Ketanji Brown Jackson not only becomes the first Black woman on the Supreme Court, a historic and momentous event, but her role as a mother was also on full display. The Supreme Court will again have two working mothers on the Supreme Court. Judge Jackson spoke of being a parent during her opening statement and Senator Booker later followed up with a question. Judge Jackson spoke to the reality and humanity of her experience as a mother, and her comments recognized a great truth for all working mothers.
Ketanji Brown Jackson admitted that she “didn’t always get the balance right” and had to miss recitals and birthdays for unavoidable hearings and emergencies. She acknowledged what working mothers in America already know to be true — it is nearly impossible to juggle motherhood and a career.
The reality acknowledged by Judge Jackson resonates with observations from months in the homes of successful working parents. The working parents in my book with Melissa Mazmanian were all committed to their jobs and their children. But the logistics of their lives were relentless. Most of them were exhausted and overwhelmed. They struggled to get work done, and it often required early mornings and late nights.
Ketanji Brown Jackson’s comments encourages us to push back on two mythologies: an Ideal Worker, completely dedicated to one’s work, and a Perfect Parent, completely dedicated to one’s children. These are powerful beliefs to which many of us aspire, but they are impossible to achieve. Judge Jackson said she hopes her kids will learn that you don’t have to be perfect to accomplish what you want in life — as parents or as workers. We hope all Americans hear her response. No one really does it all, all the time — there are choices, sacrifices, and regrets. It is not possible and not necessary.
Another truth is that no one achieves their dreams alone, especially not working moms. We need a lot of help.
The confirmation hearings of both Judge Jackson hid the scaffolding — the structures of support that have enabled Ketanji Brown Jackson to succeed at work and at home. Justice Amy Coney Barrett’s confirmation hearings were similarly silent on the help that working mothers need. Of course, we have fathers on the Supreme Court as well, but often mothers are providing that scaffolding for them. Sadly, the reverse is rarely true. Men continue to do less caregiving and household work than women. Even with all that parents do, it is rarely enough. Both men and women rely on an array of scaffolding: spouses, extended family, babysitters, housekeepers, neighbors, other parents, day-care centers, and schools. This is what it takes to work, raise children, and run a home.
We all watched scaffolding evaporate during the pandemic. Schools and day-cares closed (or went virtual). Caregivers and grandparents stayed home. Women shouldered primary caregiving and household responsibilities, and this loss of scaffolding was a big reason why women left the workforce and reduced their hours during the pandemic. The numbers were staggering. We need to recognize that these are often not “choices” that women make, but realities they are forced in to — when parenting, work, and managing the home front become unsustainable.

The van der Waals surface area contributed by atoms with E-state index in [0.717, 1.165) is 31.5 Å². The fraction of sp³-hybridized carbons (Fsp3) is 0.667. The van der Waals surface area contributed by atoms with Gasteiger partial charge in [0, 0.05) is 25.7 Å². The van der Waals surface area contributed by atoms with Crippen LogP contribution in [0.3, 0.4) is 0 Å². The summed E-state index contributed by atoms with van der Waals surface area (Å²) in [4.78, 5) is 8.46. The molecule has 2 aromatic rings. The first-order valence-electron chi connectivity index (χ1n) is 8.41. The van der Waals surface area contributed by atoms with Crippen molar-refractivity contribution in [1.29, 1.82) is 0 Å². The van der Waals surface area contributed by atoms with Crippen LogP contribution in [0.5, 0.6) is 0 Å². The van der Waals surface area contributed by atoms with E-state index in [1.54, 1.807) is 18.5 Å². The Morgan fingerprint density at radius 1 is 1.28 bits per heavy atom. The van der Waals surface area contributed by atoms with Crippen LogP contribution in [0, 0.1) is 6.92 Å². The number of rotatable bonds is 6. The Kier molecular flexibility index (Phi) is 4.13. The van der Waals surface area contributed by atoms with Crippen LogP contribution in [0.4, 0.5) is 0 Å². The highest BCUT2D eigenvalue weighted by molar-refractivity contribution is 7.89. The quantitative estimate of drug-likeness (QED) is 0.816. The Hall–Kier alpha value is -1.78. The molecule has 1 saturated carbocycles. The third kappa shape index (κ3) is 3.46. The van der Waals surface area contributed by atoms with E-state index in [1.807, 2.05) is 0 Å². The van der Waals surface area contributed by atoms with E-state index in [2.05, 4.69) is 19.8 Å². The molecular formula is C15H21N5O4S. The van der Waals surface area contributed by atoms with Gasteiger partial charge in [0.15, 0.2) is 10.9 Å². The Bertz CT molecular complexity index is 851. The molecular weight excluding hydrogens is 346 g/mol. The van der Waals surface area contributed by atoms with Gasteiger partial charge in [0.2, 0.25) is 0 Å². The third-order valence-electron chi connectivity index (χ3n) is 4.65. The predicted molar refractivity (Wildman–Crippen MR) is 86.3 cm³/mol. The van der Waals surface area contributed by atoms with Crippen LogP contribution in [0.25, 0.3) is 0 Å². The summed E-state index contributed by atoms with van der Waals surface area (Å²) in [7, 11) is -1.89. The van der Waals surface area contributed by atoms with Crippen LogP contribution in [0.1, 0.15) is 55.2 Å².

It is time to recognize the necessity of scaffolding. All the families in our book rely on support from outside the home. They are not unique. Senator Elizabeth Warren talks about her Aunt Bee who came to live with her when she was struggling to raise two young kids early in her career. President and First Lady Obama had Michelle’s mother, Marian Robinson, move into the White House to help with their children. Judge Barrett and her husband rely on “friends and fearless babysitters” and her husband’s aunt to help with childcare. Judge Jackson undoubtedly has developed her own structure of scaffolding. But most Americans don’t have the resources of these accomplished women to help scaffold their complex daily lives.
Judge Jackson acknowledged a bit of the struggle, the angst, the problems, of working mothers everywhere. This recognition is both validating but also substantively important. If we don’t recognize the fact that juggling parenthood and a career is hard, that it takes help, we are saying to working moms across the country: why can’t you manage your time better? Instead, we ought to say to managers, this is why we need flexible schedules, family leave, and childcare support. We ought to say to legislators, this is why we need Universal Pre-K, Paid Parental Leave, or Universal Childcare. There is no mystery about why the pandemic eviscerated the careers of so many women… our employment policies, practices and laws put all working mothers behind the eight ball, even our most celebrated and honored jurists.
Let’s not hold up an individual mother as a paragon or a superhero. Like Judge Jackson, we don’t have to be perfect. And glossing over what it really takes to be a working parent means that working parents, and moms in particular, think they are at fault and that they should be able to do the impossible. The truth is that no one can work and raise children without help. We should do a lot more as a country — in our organizations and in our public policies — to recognize, value and build scaffolding for all working parents. That these policies have not yet been passed, despite the clarity of our reliance on them revealed by the pandemic, is a travesty. This help would go a long way to tackling the real challenges of working parents today. It shouldn’t feel like an impossible dream.